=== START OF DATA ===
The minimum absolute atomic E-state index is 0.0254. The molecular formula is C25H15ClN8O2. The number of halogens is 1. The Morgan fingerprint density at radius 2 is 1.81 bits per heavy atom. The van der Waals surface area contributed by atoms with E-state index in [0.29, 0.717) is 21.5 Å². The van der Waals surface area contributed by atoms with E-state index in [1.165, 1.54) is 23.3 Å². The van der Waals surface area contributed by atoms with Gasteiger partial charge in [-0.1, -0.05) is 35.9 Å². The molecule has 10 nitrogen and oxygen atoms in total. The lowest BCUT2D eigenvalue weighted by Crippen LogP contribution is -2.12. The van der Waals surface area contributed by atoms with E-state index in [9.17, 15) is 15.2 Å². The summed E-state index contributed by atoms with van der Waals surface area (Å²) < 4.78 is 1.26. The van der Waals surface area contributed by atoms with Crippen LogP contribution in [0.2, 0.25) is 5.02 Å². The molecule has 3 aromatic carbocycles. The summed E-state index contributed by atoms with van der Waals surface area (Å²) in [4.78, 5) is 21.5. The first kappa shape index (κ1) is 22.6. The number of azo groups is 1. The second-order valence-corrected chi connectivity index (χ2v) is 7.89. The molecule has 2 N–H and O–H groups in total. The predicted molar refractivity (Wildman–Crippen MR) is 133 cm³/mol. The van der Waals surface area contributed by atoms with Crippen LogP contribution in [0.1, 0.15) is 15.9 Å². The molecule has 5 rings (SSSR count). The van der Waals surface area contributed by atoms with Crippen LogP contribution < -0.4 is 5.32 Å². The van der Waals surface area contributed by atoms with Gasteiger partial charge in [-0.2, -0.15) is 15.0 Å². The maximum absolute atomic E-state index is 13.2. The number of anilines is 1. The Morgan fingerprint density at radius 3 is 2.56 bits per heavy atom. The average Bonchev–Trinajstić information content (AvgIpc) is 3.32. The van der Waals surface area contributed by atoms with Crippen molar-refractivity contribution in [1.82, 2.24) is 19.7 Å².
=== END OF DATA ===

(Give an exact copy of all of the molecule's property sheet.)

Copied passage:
The minimum absolute atomic E-state index is 0.0254. The molecular formula is C25H15ClN8O2. The number of halogens is 1. The Morgan fingerprint density at radius 2 is 1.81 bits per heavy atom. The van der Waals surface area contributed by atoms with E-state index in [0.29, 0.717) is 21.5 Å². The van der Waals surface area contributed by atoms with E-state index in [1.165, 1.54) is 23.3 Å². The van der Waals surface area contributed by atoms with Gasteiger partial charge in [-0.1, -0.05) is 35.9 Å². The molecule has 10 nitrogen and oxygen atoms in total. The lowest BCUT2D eigenvalue weighted by Crippen LogP contribution is -2.12. The van der Waals surface area contributed by atoms with E-state index in [9.17, 15) is 15.2 Å². The summed E-state index contributed by atoms with van der Waals surface area (Å²) < 4.78 is 1.26. The van der Waals surface area contributed by atoms with Crippen LogP contribution in [0.2, 0.25) is 5.02 Å². The molecule has 3 aromatic carbocycles. The summed E-state index contributed by atoms with van der Waals surface area (Å²) in [4.78, 5) is 21.5. The first kappa shape index (κ1) is 22.6. The number of azo groups is 1. The second-order valence-corrected chi connectivity index (χ2v) is 7.89. The molecule has 2 N–H and O–H groups in total. The predicted molar refractivity (Wildman–Crippen MR) is 133 cm³/mol. The van der Waals surface area contributed by atoms with Crippen LogP contribution in [0.1, 0.15) is 15.9 Å². The molecule has 5 rings (SSSR count). The van der Waals surface area contributed by atoms with Crippen LogP contribution < -0.4 is 5.32 Å². The van der Waals surface area contributed by atoms with Gasteiger partial charge in [-0.2, -0.15) is 15.0 Å². The maximum absolute atomic E-state index is 13.2. The number of anilines is 1. The Morgan fingerprint density at radius 3 is 2.56 bits per heavy atom. The average Bonchev–Trinajstić information content (AvgIpc) is 3.32. The van der Waals surface area contributed by atoms with Crippen molar-refractivity contribution in [1.82, 2.24) is 19.7 Å².